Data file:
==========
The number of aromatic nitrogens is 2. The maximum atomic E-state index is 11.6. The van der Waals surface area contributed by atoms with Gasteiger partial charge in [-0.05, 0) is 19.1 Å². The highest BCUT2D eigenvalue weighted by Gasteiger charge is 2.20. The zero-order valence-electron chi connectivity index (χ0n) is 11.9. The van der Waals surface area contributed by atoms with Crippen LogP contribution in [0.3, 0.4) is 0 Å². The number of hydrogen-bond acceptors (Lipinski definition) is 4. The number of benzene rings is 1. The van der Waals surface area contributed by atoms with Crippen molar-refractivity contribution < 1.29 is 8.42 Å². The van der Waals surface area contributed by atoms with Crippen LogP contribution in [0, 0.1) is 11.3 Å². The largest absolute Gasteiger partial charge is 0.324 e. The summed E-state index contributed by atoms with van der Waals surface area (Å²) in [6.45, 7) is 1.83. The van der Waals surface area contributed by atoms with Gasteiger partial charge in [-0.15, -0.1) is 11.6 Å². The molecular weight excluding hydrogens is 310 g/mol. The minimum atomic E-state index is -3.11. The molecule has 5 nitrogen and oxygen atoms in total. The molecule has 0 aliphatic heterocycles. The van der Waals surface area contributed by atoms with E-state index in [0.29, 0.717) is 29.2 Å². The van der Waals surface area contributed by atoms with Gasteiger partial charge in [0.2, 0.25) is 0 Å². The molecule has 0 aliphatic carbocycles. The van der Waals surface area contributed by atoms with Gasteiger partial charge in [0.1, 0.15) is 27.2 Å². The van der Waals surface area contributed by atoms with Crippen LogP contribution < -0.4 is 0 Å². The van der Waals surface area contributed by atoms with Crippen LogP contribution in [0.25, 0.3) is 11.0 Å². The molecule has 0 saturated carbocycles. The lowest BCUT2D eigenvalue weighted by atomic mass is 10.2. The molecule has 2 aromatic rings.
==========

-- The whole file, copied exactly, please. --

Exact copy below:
The number of aromatic nitrogens is 2. The maximum atomic E-state index is 11.6. The van der Waals surface area contributed by atoms with Gasteiger partial charge in [-0.05, 0) is 19.1 Å². The highest BCUT2D eigenvalue weighted by Gasteiger charge is 2.20. The zero-order valence-electron chi connectivity index (χ0n) is 11.9. The van der Waals surface area contributed by atoms with Crippen LogP contribution in [0.3, 0.4) is 0 Å². The number of hydrogen-bond acceptors (Lipinski definition) is 4. The number of benzene rings is 1. The van der Waals surface area contributed by atoms with Crippen molar-refractivity contribution < 1.29 is 8.42 Å². The van der Waals surface area contributed by atoms with Crippen LogP contribution in [0, 0.1) is 11.3 Å². The largest absolute Gasteiger partial charge is 0.324 e. The summed E-state index contributed by atoms with van der Waals surface area (Å²) in [6.45, 7) is 1.83. The van der Waals surface area contributed by atoms with Gasteiger partial charge in [-0.15, -0.1) is 11.6 Å². The molecular weight excluding hydrogens is 310 g/mol. The minimum atomic E-state index is -3.11. The molecule has 5 nitrogen and oxygen atoms in total. The molecule has 0 aliphatic heterocycles. The van der Waals surface area contributed by atoms with E-state index in [0.29, 0.717) is 29.2 Å². The van der Waals surface area contributed by atoms with Gasteiger partial charge in [0.2, 0.25) is 0 Å². The molecule has 0 aliphatic carbocycles. The van der Waals surface area contributed by atoms with Gasteiger partial charge in [0.1, 0.15) is 27.2 Å². The van der Waals surface area contributed by atoms with Crippen LogP contribution < -0.4 is 0 Å². The van der Waals surface area contributed by atoms with Crippen LogP contribution in [0.25, 0.3) is 11.0 Å². The molecule has 0 saturated carbocycles. The lowest BCUT2D eigenvalue weighted by atomic mass is 10.2. The molecule has 2 aromatic rings.